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Old December 29th, 2006, 04:31 AM   #1
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Location: Helsinki, Finland
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Humidity - no tape, less problems?

Thank you all for keeping up this excellent forum.

Imagine a misty early morning in a rainforest, water condensing to droplets on leaves and dripping down. Your guide's cheap snapshot camera, recording on a flash card, keeps on taking pictures while your camcorder has ejected its tape (place your favourite error message here) as a protest against the working conditions. Silica gel and an air-tight plastic bag will eventually cure the camcorder, but the ocelots and tapirs have long gone hiding for the day.

How much less sensitive to humidity would a tapeless HD-range camcorder be? I would guess that an AG-HVX200 (DVCPRO HD) using P2 memory sticks was the least sensitive, and that the disk based solutions were more prone to the problem but better than tape, like HDR-SR1 (AVCHD) recording to an internal hard disk, and F330 (XDCAM HD) writing onto removable discs? Would these differences be noticeable? Does anybody have experience about this?

Would Sony's HVR-V1 be less sensitive to humidity with the external hard disk HVR-DR60 plugged in, to an extent that matters? The camera is supposed to send a record signal to HVR-DR60 without the presence of an inserted tape. Would the humidity-measuring alarm system be aware if the tape was in or not?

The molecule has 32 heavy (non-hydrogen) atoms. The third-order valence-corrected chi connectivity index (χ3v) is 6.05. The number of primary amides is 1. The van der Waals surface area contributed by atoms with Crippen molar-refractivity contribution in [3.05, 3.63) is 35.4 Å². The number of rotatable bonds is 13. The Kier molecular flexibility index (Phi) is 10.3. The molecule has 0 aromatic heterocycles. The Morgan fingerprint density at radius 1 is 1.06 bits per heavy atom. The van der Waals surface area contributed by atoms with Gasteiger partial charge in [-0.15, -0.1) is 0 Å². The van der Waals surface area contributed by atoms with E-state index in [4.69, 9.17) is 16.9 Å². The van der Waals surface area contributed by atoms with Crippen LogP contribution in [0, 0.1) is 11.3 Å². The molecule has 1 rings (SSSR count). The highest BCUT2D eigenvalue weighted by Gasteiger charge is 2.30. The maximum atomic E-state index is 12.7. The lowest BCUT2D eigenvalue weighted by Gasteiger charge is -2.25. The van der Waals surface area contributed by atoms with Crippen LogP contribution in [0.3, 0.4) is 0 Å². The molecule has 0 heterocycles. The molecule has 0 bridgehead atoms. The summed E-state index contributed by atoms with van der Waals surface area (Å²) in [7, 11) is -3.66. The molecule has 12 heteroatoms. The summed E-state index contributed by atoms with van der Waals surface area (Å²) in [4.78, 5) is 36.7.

Does FX7 also have this ability to record onto HVR-DR60 without an inserted tape?
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Old December 29th, 2006, 11:18 AM   #2
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Location: Flagstaff, AZ
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Most of the problems I've experienced shooting in humid locations can be combatted by controlling the temperature of your gear. In the example you mentioned, in order for humidity to condense on you heads/tape, they must be cooler than the outdoor air. If your camera and tapes are above outside air temperature, the humidity won't condense and everything should work as planned. One trick I've used first thing in the morning before I leave my air conditioned hotel room is to use a blow dryer to gently warm the open tape compartment and a couple of tapes. You can also use the defroster function of your car/truck to do the same (though running the defroster when it's 110 degrees doesnt' make that a fun place to be for long!
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Old December 30th, 2006, 10:26 AM   #3
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Thanks for the tip Rob. Yes, by keeping the camera warmer than the surrounding air prevents water from condensing onto it. A cold camera cools the air around it, this cooler air holds less water, and the excess condenses to droplets. Another way to warm up the camera (if only slightly) is to start it inside an air-tight plastic bag, and keep it running for a while before taking it out.

In my case, I typically spend a month in the woods, long periods without electricity. An air-conditioned hotel room would be nice but is not an option, so the camera is close to the environmental temperature all the time. Maybe a small battery operated heater could be of help. However, it just is a fact that everything gets wet and keeps that way in a primary rainforest during the rainy season.

Obviously most of you don't have it as bad, but I would expect you wedding video pros spend half of your time at Niagara Falls, it is a damp humid place, right :-)

So, I would be interested to hear if tapeless solutions have proved themselves less sensitive to humidity.
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